An icon of our time has passed. Puerto Rican astrologer Walter Mercado Salinas, who delivered daily horoscopes and instilled the message of “mucho, mucho amor!” in generations of fans and followers, died Saturday night, Nov. 2, at Auxilio Mutuo Hospital in San Juan, Puerto Rico, according to Sofia Luquis, the hospital’s spokeswoman. He was 87. The significance of the date was not lost on some, as Latinx across the world celebrated Día de Muertos with ofrendas and shared stories of deceased loved ones honored yearly.
Omar Matos, a family spokesperson, also confirmed the death to Telemundo Puerto Rico, and indicated that “apparent renal failure” was part of the cause of death.
Reports of his failing health began circulating early in October, and indicated that he had secluded himself in the hospital, but was showing slight improvement.
During his career, he was an actor, dancer, writer, and television figure known around the world. He was particularly popular with followers of astrology, who looked forward to the advice he gave on television, radio, newspapers and magazines. He was an icon in the Latinx community, and even those who did not necessarily believe in horoscopes knew who Walter Mercado was. His astrology predictions shows aired for decades in Puerto Rico, Latin America and across the United States.
After losing rights to his name following a legal battle with his ex-manager in 2010, he became Shanti Ananda,but went back to using the name Walter Mercado a few years later when he reached a settlement.
Walter was born March 9, 1932, in Ponce, Puerto Rico to Aida Salinas from Catalonia, Spain and José María Mercado from San Germán, Puerto Rico.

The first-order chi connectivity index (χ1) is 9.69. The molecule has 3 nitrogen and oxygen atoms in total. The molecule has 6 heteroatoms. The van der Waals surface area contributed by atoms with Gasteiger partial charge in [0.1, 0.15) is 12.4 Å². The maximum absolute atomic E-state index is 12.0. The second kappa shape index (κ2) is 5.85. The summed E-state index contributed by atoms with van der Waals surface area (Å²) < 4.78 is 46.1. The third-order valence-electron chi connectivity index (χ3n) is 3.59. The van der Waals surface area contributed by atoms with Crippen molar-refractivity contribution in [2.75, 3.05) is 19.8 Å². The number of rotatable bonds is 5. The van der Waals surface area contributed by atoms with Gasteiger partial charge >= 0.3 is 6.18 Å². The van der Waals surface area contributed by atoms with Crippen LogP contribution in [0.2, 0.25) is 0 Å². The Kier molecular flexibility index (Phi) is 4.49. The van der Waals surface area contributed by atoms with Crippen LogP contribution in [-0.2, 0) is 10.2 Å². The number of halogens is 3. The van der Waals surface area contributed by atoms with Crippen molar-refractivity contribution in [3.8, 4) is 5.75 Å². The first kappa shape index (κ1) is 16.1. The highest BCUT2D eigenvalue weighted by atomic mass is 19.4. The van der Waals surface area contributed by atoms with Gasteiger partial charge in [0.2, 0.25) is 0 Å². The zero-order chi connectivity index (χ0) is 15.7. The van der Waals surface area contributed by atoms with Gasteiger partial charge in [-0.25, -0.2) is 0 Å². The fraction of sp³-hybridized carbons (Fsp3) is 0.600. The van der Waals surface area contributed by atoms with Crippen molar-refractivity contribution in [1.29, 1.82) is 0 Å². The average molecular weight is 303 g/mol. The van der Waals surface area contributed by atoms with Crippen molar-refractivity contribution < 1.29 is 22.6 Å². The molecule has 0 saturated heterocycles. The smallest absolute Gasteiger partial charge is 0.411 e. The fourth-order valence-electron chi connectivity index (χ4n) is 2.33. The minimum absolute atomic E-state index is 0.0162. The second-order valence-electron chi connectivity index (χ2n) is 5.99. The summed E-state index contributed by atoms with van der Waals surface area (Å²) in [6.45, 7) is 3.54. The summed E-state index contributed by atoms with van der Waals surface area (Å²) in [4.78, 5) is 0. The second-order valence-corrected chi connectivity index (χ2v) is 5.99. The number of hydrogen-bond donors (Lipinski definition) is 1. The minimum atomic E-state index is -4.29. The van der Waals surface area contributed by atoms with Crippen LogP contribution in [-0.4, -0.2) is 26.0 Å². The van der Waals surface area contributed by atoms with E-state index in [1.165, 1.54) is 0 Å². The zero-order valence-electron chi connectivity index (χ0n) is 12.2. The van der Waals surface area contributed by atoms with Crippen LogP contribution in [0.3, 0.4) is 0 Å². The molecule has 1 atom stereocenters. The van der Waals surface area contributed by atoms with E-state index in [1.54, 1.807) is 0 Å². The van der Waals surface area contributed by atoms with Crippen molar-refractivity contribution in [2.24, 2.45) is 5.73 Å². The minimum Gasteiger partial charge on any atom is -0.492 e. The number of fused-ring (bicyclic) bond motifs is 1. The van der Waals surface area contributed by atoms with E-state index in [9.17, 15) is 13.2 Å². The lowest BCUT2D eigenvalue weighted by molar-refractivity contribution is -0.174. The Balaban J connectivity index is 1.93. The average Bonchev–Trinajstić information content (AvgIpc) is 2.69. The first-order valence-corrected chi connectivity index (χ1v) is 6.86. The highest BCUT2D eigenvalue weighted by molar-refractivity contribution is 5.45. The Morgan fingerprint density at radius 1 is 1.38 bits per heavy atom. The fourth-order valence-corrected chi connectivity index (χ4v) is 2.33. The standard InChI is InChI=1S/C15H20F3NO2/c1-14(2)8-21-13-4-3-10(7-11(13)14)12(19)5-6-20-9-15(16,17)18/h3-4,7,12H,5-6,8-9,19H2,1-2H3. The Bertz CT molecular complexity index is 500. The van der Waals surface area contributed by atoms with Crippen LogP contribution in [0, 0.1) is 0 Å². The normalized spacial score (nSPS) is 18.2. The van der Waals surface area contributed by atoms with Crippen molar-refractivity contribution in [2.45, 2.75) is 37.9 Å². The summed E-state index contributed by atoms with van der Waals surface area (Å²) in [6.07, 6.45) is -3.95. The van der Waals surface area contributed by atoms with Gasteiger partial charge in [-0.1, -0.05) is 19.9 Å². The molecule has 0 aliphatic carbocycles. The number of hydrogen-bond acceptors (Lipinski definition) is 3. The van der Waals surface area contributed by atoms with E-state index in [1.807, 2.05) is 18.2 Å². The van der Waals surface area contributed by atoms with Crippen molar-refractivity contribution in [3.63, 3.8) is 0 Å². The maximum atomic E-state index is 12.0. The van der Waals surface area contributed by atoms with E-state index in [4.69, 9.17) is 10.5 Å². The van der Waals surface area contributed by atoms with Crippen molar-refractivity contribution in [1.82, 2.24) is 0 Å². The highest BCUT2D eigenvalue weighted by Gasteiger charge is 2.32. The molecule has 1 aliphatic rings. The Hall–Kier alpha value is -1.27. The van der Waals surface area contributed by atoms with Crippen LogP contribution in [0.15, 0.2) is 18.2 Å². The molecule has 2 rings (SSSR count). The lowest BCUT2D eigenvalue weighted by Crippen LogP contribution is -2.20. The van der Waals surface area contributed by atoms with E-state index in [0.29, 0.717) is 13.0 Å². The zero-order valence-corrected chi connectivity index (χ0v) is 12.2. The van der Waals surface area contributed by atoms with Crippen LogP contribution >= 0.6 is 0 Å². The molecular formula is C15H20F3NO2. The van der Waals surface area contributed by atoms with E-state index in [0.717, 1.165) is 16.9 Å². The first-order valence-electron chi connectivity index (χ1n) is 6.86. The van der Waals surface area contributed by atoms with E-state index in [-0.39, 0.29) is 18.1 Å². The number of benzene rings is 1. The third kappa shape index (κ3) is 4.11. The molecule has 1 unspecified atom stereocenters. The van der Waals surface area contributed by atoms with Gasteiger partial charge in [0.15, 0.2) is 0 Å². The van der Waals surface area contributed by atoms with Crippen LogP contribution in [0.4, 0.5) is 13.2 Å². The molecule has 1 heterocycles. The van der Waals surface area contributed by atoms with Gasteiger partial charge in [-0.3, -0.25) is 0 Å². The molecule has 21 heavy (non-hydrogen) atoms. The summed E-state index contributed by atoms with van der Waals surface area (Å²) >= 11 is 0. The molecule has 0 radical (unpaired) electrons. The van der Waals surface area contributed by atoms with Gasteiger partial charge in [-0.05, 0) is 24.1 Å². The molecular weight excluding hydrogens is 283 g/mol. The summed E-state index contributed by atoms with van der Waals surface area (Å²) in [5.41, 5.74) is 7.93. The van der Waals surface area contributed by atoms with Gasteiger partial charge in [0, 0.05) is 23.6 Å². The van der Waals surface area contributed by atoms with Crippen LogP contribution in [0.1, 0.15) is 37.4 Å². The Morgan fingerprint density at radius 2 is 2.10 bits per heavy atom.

Video of astrologer Walter Mercado advancing an exhibit about him at HistoryMiami Museum Aug. 2-25.
Beloved for decades, many of his fans “don’t take a step in the morning without first reading his predictions” noted the Miami Herald, advancing the August exhibit at the HistoryMiami Museum. The summer exhibit titled “Mucho, Mucho Amor, 50 years of Walter Mercado” celebrated the life of a “a gender non-conforming, cape-wearing, psychic astrologer whose televised horoscopes reached 120 million Latino viewers a day for more than 30 years,” according to the Museum’s website. It included his photos, personal objects, costumes and 12 of the capes he was known to wear during his shows and presentations.
Fans and supporters expressed their devotion when news of his demise began circulating.
“RIP to Walter Mercado, the man who told us everyday to look to the stars and to live, sobre todo, with mucho, mucho amor. Truly an icon who will be missed!” wrote Alex Zaragoza @byalexzargoza on Twitter.